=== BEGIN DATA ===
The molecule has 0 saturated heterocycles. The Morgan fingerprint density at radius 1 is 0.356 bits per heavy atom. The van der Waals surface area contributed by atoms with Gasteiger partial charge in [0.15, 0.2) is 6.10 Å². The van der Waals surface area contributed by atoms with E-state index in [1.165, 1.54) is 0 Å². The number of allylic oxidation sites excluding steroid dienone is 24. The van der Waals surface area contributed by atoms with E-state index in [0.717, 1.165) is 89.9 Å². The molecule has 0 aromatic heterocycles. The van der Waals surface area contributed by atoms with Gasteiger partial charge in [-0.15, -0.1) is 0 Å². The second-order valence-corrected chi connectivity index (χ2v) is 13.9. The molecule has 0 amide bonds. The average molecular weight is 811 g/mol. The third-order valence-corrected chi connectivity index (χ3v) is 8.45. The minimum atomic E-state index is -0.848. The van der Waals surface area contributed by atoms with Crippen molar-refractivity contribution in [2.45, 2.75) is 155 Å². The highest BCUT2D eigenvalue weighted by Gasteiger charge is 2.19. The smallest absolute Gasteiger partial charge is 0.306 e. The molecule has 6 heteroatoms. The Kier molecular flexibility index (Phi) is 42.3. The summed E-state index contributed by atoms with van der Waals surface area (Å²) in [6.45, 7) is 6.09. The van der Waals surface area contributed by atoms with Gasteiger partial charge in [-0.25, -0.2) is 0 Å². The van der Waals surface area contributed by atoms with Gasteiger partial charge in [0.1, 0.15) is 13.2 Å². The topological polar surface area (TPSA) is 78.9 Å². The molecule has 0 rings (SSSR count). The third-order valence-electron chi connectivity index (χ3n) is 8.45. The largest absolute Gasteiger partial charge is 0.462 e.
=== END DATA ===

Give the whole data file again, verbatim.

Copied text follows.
The molecule has 0 saturated heterocycles. The Morgan fingerprint density at radius 1 is 0.356 bits per heavy atom. The van der Waals surface area contributed by atoms with Gasteiger partial charge in [0.15, 0.2) is 6.10 Å². The van der Waals surface area contributed by atoms with E-state index in [1.165, 1.54) is 0 Å². The number of allylic oxidation sites excluding steroid dienone is 24. The van der Waals surface area contributed by atoms with E-state index in [0.717, 1.165) is 89.9 Å². The molecule has 0 aromatic heterocycles. The van der Waals surface area contributed by atoms with Gasteiger partial charge in [-0.15, -0.1) is 0 Å². The second-order valence-corrected chi connectivity index (χ2v) is 13.9. The molecule has 0 amide bonds. The average molecular weight is 811 g/mol. The third-order valence-corrected chi connectivity index (χ3v) is 8.45. The minimum atomic E-state index is -0.848. The van der Waals surface area contributed by atoms with Crippen molar-refractivity contribution in [2.45, 2.75) is 155 Å². The highest BCUT2D eigenvalue weighted by Gasteiger charge is 2.19. The smallest absolute Gasteiger partial charge is 0.306 e. The molecule has 6 heteroatoms. The Kier molecular flexibility index (Phi) is 42.3. The summed E-state index contributed by atoms with van der Waals surface area (Å²) in [6.45, 7) is 6.09. The van der Waals surface area contributed by atoms with Gasteiger partial charge in [-0.25, -0.2) is 0 Å². The van der Waals surface area contributed by atoms with Gasteiger partial charge in [0.1, 0.15) is 13.2 Å². The topological polar surface area (TPSA) is 78.9 Å². The molecule has 0 rings (SSSR count). The third-order valence-electron chi connectivity index (χ3n) is 8.45. The largest absolute Gasteiger partial charge is 0.462 e.